Most common type of pathology for all SKTb was fragmentation type (74%) followed by lytic l type. (18%) ( Table 1) Tuberculosis of Spine was the leading bone disease (52%) followed by tuberculosis of knee (22%) and hip (16%). (Table 2) Most common clinical symptoms/signs were pain, swelling and deformity. (Table 3) Only 35% of Tb spine patients suffered from pulmonary tuberculosis got treated with anti-tuberculosis treatment.

Social profile:

Tuberculous bone disease occurred after 25 years of age, increasing in incidence as age was advancing. Mean age affected was 45-65 years (39%). Tuberculous osteomyelitis was occurring earlier, 15-25 years of age, when compared to Tb of spine, Hip and knee. (Table 4) Tuberculous bone disease was more seen among males (58%) than in females (42%). All varieties of Tb were more seen in males.(Table 4)

It affected largely lower and middle class people (90%), (p=0.315; not significant); less educated people (92%) non-executives (92%) and (p= 677; not significant) and poor income workers (95%) and rural people in the study population. (Tables 5, 6, 7, 8)

Probable indicators

Majority of SKTb patients (62%) patients were positive for tuberculin test. (Table 9) (p = 0.038; significant) Almost one third of patients (33%) were having past history of pulmonary tuberculosis. (Table 10) (p=0.0623; not significant) Thirty percent of patients gave family history of tuberculosis in their families. (Table 11) (p=0.860; not significant)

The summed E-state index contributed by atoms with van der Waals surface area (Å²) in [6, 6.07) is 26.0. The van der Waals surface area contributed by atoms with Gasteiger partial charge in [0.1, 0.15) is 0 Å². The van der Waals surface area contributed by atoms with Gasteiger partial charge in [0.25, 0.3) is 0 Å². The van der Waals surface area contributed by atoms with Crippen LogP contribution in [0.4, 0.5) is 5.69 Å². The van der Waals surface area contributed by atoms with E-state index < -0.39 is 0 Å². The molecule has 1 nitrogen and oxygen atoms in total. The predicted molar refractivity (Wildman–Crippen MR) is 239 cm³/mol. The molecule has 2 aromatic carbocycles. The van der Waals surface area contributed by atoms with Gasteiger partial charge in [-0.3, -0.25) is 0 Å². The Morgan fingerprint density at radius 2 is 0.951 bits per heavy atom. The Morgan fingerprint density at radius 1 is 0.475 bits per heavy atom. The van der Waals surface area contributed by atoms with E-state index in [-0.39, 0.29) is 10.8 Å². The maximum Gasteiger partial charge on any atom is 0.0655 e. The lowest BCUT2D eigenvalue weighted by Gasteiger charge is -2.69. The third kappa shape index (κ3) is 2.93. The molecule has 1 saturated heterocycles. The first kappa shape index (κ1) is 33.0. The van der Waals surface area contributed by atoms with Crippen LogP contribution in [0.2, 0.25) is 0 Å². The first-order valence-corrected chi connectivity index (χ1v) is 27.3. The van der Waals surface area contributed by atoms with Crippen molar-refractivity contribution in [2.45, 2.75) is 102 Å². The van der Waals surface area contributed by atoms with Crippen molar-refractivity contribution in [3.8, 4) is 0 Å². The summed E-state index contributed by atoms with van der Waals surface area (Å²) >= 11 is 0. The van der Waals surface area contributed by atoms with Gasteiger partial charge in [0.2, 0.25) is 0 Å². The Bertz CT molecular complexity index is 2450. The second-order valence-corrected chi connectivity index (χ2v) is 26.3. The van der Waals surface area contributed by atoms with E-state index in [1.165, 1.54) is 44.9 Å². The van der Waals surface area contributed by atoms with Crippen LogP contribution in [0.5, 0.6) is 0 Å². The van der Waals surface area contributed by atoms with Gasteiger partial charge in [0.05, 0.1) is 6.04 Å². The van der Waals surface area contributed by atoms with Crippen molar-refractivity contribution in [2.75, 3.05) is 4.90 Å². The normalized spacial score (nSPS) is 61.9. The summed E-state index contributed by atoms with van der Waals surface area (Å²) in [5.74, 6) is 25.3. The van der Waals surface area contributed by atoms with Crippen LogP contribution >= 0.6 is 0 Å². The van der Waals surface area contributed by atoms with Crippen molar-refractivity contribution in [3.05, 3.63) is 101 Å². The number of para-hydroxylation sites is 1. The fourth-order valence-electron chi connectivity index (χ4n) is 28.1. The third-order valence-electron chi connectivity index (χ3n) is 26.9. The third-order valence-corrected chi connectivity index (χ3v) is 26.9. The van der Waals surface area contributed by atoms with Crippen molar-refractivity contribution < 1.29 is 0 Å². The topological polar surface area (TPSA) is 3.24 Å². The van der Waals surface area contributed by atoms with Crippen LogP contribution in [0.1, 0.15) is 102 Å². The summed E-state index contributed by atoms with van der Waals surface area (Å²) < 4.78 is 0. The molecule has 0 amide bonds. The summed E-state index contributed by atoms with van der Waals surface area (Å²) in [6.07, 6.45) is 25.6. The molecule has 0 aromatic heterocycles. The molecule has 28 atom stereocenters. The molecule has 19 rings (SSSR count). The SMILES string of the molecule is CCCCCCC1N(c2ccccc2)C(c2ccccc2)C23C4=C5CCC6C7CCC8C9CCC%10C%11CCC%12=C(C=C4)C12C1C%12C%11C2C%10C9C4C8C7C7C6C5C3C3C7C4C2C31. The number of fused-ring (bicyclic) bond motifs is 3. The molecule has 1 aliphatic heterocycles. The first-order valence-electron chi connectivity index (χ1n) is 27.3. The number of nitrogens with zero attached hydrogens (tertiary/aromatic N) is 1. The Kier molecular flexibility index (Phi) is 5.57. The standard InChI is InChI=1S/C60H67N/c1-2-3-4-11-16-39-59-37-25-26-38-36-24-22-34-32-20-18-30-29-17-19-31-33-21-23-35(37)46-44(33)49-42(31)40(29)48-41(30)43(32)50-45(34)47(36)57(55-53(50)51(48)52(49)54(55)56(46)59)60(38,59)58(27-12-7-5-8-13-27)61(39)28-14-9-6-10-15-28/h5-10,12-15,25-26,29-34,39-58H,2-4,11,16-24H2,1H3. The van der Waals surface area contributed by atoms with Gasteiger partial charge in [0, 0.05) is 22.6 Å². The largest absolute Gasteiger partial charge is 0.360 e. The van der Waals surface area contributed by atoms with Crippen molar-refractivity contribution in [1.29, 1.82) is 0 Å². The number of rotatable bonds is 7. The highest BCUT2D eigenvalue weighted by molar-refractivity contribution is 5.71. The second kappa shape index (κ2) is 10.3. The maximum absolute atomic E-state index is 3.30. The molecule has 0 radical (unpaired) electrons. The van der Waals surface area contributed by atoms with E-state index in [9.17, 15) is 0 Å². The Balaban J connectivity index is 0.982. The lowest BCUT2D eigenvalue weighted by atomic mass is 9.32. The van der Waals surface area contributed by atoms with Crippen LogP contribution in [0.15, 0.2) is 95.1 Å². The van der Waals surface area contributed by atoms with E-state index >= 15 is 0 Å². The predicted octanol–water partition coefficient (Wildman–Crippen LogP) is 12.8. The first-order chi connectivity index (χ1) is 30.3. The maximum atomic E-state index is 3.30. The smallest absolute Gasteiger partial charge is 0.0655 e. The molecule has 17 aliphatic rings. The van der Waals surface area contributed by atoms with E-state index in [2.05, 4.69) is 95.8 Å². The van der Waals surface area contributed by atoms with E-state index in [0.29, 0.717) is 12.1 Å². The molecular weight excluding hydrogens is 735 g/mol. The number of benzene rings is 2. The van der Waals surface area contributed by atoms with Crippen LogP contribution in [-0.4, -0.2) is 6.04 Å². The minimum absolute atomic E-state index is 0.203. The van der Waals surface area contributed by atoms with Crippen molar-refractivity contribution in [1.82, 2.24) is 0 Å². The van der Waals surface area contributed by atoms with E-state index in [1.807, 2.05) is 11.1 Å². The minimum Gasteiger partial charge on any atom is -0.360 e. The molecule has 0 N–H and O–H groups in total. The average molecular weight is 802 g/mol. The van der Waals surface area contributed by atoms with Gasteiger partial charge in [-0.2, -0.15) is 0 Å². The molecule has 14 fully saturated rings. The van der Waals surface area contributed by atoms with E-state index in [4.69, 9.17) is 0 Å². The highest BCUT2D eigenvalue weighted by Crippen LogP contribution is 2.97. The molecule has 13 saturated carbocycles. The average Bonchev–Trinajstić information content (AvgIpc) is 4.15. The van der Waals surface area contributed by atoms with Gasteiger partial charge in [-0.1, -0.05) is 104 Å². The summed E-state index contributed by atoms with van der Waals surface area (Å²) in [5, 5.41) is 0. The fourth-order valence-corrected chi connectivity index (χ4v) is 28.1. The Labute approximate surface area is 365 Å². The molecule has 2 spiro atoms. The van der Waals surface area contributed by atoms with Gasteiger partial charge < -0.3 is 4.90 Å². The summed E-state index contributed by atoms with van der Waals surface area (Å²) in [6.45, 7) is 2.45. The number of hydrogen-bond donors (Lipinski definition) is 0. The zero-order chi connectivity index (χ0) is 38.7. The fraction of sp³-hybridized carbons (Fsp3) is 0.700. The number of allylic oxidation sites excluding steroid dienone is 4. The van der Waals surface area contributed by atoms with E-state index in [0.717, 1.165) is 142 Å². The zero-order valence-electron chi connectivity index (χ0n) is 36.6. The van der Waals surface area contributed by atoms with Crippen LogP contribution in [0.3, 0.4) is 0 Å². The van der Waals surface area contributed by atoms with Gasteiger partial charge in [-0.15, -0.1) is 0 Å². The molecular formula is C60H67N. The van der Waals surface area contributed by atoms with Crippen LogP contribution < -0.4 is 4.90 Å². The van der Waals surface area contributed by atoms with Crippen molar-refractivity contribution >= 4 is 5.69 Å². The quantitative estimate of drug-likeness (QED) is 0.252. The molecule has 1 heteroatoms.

DISCUSSION:

The study was discussed under the following headings

Principal findings: Overall prevalence of SKTb was more than a third of reference population. Tuberculosis of spine was the leading form of skeletal tuberculosis followed in ranking by that of knee and hip. Commonest pathology of SKTb was bone fragmentation and lysis. [4, 5] SKTb was more related (not significantly) with rural people, less educated and belonging to lower classes and but associated significantly with Monteux positivity.

Clinical profile: Clinical picture was very much similar to all forms of SKTB with a little difference. All SKTb were almost presenting with pain, swelling, fever and disability in most of the studies.

Signs and symptoms: Commonest symptom in this study was pain, associated with fever and swelling similar to the studies by Ruiz G [6], Mariconda M, [7] Fancourt GJ. [8] A cold abscess in one patient and sciatica nerve involvement in one patient was also observed as observed by Agarwal RP[9] but Mariconda M et al [7]observed higher incidence( 13.9%) of neurological affection in their study. Tuberculous spine: This leading morbidity (33%) coincides with high incidence observed Agarwal RP [9] et al (48.97%) but Kim SJ et al [10] found it rare in their study. Caries spine was observed with gibbus in the thoracic region in this study as also observed by Rodriguez-Gomez M et al. [11]While Tuli SM.[12] has reported 3% of kyphoscoliosis, it was seen less ,only one percent in the present study.